Queen of Germany and Sicily, 1154-1198
"Torn between two kingdoms"
Constance de Hauteville was a royal personage many times over: a queen and the daughter, wife, cousin, aunt and mother of kings. Yet not until her fortieth year did she assert herself in a truly regal manner.
Her father was King Roger II of Sicily, in the direct line from the first Norman conquerors of Sicily and southern Italy. These were the Hautevilles, sons of Constance's great-grandfather, Tancred de Hauteville. They came down from their native Normandy in the eleventh century to seek their fortunes in the turbulent politics of southern Italy, and founded a dynasty that ruled in Sicily for 200 years.
Constance, a tall, fair-haired princess, was brought up in sunny Mediterranean climes. She reluctantly left her elegant palace in Palermo at thirty-two for a political marriage to twenty-one-year-old Henry VI of Germany, son of Frederick Barbarossa, Holy Roman Emperor. She tried to become a good German queen. Living in the shadow of her flamboyant husband, she dutifully accompanied him on his travels about Germany, but it was a loveless marriage. Scorned for being childless, nostalgic for her homeland, she set out with Henry in 1194 on his expedition to conquer the southern kingdom for Germany in her name; she was the legitimate heir to Sicily after the death of her cousin William II.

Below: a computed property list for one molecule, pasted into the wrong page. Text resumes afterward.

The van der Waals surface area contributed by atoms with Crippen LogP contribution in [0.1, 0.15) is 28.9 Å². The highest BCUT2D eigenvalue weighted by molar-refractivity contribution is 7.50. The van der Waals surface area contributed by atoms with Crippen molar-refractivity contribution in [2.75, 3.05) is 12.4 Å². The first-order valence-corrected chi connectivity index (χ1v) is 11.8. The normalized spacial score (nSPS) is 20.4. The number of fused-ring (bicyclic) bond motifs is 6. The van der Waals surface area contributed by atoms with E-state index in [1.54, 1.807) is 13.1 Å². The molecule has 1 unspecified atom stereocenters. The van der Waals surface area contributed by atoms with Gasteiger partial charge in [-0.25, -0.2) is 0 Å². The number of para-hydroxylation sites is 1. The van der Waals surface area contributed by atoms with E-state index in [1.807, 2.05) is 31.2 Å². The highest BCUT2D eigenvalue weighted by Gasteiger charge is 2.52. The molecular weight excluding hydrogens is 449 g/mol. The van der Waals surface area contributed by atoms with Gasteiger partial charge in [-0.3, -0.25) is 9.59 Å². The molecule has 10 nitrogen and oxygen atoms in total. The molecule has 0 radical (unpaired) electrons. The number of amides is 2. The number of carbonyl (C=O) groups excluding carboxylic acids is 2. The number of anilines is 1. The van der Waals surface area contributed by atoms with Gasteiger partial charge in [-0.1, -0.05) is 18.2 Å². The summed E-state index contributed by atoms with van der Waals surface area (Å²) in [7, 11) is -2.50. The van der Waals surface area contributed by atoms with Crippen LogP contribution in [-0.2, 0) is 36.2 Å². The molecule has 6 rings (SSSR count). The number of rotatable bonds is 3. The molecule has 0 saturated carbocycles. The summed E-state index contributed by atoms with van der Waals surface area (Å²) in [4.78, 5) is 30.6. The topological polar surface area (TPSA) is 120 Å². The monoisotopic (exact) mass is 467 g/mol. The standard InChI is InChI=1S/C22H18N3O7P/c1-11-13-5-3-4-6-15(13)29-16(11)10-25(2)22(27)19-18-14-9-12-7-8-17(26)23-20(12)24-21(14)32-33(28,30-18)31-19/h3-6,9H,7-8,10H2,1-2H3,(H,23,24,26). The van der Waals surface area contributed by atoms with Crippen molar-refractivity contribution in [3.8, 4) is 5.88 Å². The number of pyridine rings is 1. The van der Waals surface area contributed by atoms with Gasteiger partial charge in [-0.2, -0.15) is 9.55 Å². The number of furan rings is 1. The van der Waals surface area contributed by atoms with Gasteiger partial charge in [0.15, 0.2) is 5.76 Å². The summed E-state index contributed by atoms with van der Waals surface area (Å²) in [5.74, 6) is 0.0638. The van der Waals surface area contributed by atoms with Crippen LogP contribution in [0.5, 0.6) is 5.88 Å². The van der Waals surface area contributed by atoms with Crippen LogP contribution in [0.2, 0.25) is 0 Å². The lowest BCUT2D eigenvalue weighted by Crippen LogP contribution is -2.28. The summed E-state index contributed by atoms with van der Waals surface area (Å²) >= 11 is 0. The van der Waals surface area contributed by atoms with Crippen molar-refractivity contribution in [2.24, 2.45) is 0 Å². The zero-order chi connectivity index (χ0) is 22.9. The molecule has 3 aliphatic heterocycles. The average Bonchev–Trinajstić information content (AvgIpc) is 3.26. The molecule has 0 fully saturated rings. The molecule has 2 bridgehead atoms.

Now the miracle: long after everybody had given up hope of an heir, she became pregnant during the journey. She halted at the small Italian town of Jesi when her time was at hand. She knew there'd be doubts if she was really the mother of the child, in view of her age (forty) and her long years of being "The Barren Queen." So she had a tent erected in the market square and invited the matrons of the town to witness the birth and attest that the child was hers.
Her life was transformed by this late motherhood. Constance had no doubt now where her loyalties lay. She gave up her rights as Queen of Germany and after her husband Henry's death in 1197 she reigned as co-regent of Sicily with Frederick, her four-year-old son. Like a tigress defending her cub, during the last years of her life she fought to assure the succession to Sicily's throne for the infant. She succeeded. But she didn't live to see Frederick become a brilliant and learned ruler, eventually Holy Roman Emperor, known as "Stupor Mundi"óWonder of the World.
Learn more about Queen Constance:
Travels with a Medieval Queen, by Mary Taylor Simeti. Farrar Straus Giroux, 2001.
The Normans in Sicily: The magnificent story of "the other Norman Conquest" by John Julius Norwich. Penguin Books, 1992.